Friday, October 25, 2002 – This is the week of Slow Food. Today, more than 125,000 people are expected at the Salone del Gusto in Turin, Italy, to celebrate the movement and its progress. It boasts 65,000 members in 45 countries. And Colorado has chapters, of course.
Slow Food started in Italy as a humorous protest against McDonald’s when the American burger chain opened the arches at Rome’s Piazza di Spagna. Slow down, said founder Carlo Petrini. Enjoy life, enjoy eating, smell the truffles.
The past 15 years, Slow Food has morphed into something more serious and political. Supporting Slow Food is more than supporting a reflective lifestyle and appetite.
At the heart of the Slow Food are two drives:
The Ark of Taste, which identifies and protects endangered foods and food preparations.
The Presidium, which attempts to save endangered food through direct economic intervention, lobbying and re-education.
But there’s more on the Slow Food plate.
In a handsome new cookbook The Pleasures of Slow Food (Chronicle, $40), author Corby Kummer outlines the history and aims of the movement, and touches on globalization as a worldwide threat. He does admit the movement began when most of right-thinking, left-leaning Italy looked at a McDonald’s in Italy with horror.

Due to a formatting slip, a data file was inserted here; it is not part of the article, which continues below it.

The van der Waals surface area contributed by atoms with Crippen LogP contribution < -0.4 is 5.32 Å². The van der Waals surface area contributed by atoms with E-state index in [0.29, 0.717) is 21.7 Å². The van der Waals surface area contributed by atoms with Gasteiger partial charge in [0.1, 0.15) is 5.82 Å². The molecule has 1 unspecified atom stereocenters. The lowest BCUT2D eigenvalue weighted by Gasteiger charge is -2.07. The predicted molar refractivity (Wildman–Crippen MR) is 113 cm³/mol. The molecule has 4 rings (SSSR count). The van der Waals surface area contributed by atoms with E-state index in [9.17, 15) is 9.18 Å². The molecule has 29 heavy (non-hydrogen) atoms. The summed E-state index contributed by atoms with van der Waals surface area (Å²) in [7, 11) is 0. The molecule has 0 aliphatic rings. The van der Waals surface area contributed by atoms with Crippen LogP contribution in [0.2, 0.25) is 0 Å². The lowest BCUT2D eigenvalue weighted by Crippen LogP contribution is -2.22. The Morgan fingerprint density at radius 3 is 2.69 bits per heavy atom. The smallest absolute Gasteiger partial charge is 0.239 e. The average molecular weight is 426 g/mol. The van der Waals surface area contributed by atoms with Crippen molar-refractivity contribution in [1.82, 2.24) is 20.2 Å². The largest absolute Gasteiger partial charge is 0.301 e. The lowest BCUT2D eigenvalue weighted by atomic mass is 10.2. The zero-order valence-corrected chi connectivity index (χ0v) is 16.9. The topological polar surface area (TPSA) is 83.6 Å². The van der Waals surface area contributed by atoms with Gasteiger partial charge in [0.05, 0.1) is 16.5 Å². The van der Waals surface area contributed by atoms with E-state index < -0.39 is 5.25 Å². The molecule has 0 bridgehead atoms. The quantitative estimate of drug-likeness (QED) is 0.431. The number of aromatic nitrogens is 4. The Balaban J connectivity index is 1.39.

It’s the political stance of Slow Food that makes me boil. It’s an agenda disguised as a good meal. Can’t these people just stay in the kitchen?
Take the complex issue of genetically modified foods. Says Petrini to a Washington Post reporter: We need more research that shows that genetically modified foods don’t hurt our physical health or the environment. Until that’s done, there should be a full-out moratorium.
Tuesday’s New York Times business section led with a related story, how the National Rice Research Institute in China had developed a rice that’s resilient and tasty, immune to the toxic effects of herbicides – but it’s not widely planted in China because the government has imposed restriction of genetically modified crops. The reasons go beyond food safety to trade protection and are too complex to address here. The point is, the people of China are not looking for an old-world farmer to make them artesian cheeses. They don’t care about fresh basil from Boulder. They don’t want to starve!
I agree with George McGovern. It’s probably true that affluent countries can afford to reject scientific agriculture and pay more for foods produced by the so-called natural methods, he writes in The Third Freedom. But 800 million poor, chronically hungry people in Asia, Africa and Latin America cannot afford such foods If further efforts to bring the advantages of science to developing countries are thwarted by ill-advised critics, millions of poor people will pay the painful price – perhaps the ultimate sacrifice of life itself.